Grads exhorted to dream big, live fully
“Listen to the mustnt’s, child. Listen to the don’ts. Listen tothe shouldn’ts, the impossibles, the won’ts. Listen to the neverhaves, then listen close to me … Anything can happen, child.Anything can be.”
To the school board members, Mrs. Barrett, Mr. Tillman, Dr.Smith, Mrs. Henderson and Mr. Hardy, family, friends, and fellowclassmates, good evening.
It took me until just a few days ago to realize it. I wasstanding in line to get my graduation cap and gown when, all of asudden, it hit me fast and hard.
I am graduating.
The world does that to you sometimes. It hits you with things.In the match point of a rough tennis match, it hit me with “I’mgoing to have to hit that ball.” And on test day in Mrs. Thames’ APPhysics class, it hit me with “I should have studied a little morelast night.” And these are just my experiences. Here at BHS, we areall challenged. We are all hit hard with realizations, and today,we are going to be hit with the hardest of understandings. Nextyear, we are on our own.
But whenever that hits you, I want you to remember who you are.You are a member of the Class of 2010. That’s an accomplishment.Let me tell you about the Class of 2010. Whenever we moved up toanother school, they knew we were coming. We are a smart class.This year, our band received all-superior ratings for the 12th yearin a row – and how long have we been in the school system? I thinkthat makes us a lucky class. All of our productions have beenbetter than the last. We’re talented too. And last week when thesounds of *NSYNC’s “Bye Bye Bye” blasted over the speakers, theentire school watched us dance right here on this football field.We are an exciting class.
I’ll always remember what my second-grade teacher, Mrs.McIntyre, said to us one day.
“Look around,” she said. “Each one of you is going to be someonegreat, and when you are, I’ll say ‘I taught him.'” When she saidthat, we quickly jotted down our autographs and exchanged them,because, according to her, we would be famous one day. I do notrecall who received my autograph, but whoever you are, thanks forbelieving in me, because I still believe in you too. I know all ofyou, and I know that if you believe you can do it, you will do it.My teacher was telling us to think big, and I want to continue herefforts today. Fellow graduates, in all that you do and say andthink and feel, dream big and live fully.
Let’s start today.
Classmates, I want you to feel this moment. Live in it. Itrepresents everything you have ever done in the past 12 years. Inthe words of C.S. Lewis, “This moment contains all moments.” Thinkof everything you have done to get here: the hard things like Mrs.Brewer’s essays or those endless presidential profiles, the funthings like field trips to the zoo or football games, and, ofcourse, those “different” days like when the fire alarm went offdue to a smoke machine in the auditorium. It is not hard to seethat we have had many great moments to get here.
Earlier, I mentioned standing in a line. Standing in a line issimple, but have you ever tried walking in a line? Growing up, itwas so hard for us that our teachers made a science out of it. Inelementary school, we had to walk two tiles from the wall, and wehad to hold our hands behind our backs. We learned discipline. Ourlines were our boundaries.
As we got older, the rules lessened. Now, with no lines and noboundaries, our hands waving free, we are being given theopportunity to walk how we want to walk, and to go where we want togo. But that’s the thing about discipline, when we are taught howto do something, we often continue to do it in that way. So, nextyear when we still find ourselves walking with our hands behind ourbacks, we will remember the lessons learned here, and we will usethem in all of our exciting, new adventures.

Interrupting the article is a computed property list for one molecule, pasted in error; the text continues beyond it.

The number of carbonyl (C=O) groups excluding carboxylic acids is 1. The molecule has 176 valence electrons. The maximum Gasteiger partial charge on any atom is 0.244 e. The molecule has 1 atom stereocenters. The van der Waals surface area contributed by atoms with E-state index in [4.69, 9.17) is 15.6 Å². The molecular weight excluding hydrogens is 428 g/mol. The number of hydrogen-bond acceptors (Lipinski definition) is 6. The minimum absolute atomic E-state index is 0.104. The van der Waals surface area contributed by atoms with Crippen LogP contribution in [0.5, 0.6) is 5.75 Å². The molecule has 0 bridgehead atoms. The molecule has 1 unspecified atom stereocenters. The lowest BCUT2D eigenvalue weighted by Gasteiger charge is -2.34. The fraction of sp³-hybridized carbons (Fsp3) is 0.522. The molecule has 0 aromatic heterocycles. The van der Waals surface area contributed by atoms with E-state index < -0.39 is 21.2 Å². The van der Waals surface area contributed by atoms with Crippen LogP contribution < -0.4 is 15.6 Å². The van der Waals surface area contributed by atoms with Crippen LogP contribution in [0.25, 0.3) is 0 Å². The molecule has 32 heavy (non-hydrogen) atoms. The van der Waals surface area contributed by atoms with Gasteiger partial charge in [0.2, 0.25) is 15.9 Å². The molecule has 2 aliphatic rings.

But that’s just it. We are going to have to be adventurous. Weare going to have to try new things. And it is going to be scary,and it is going to be tough, because we won’t be together anymore.But listen to these familiar words once spoken by EleanorRoosevelt: “Do one thing every day that scares you.” Fear isexciting. It means we are trying something new, and that we areexcited about it. We have certainly conquered fear here. I rememberour first day here at the “big” high school. We were smallninth-graders and everyone else seemed twice our size. A flight ofstairs seemed to be lurking behind every corner, and we had to becareful who we asked for directions. But look at us now. The sizeof this school? No big deal. It is a big deal, and we have masteredit.
I want to take this time to thank all of the members of ouraudience. You are our families, our parents, our teachers, ourcounselors, our principals. Without you, we would still be lost.You are part of our Class of 2010 team, and I want to thank you forbeing more than just our administration, for being more than justrole models, for being our friends. Although you may thinkotherwise, we will never forget you.
Graduates, the world is about to hit you again. How will youreact? I hope you hit it back. Dream big. Seek the adventure inevery opportunity. And when you do this, remember Brookhaven HighSchool, and all of us who surround you in a sea of red and blue. Ileave you with more words from Shel Silverstein.
“This bridge will only take you halfway there, to thosemysterious lands you long to see. Through gypsy camps and swirlingArab fair, and moonlit woods where unicorns run free. So come andwalk awhile with me and share the twisting trails and wonderousworlds I’ve known. But this bridge will only take you halfwaythere. The last few steps you have to take alone.”
Meredith Jacobs is the daughter of Bill and Amy Jacobs.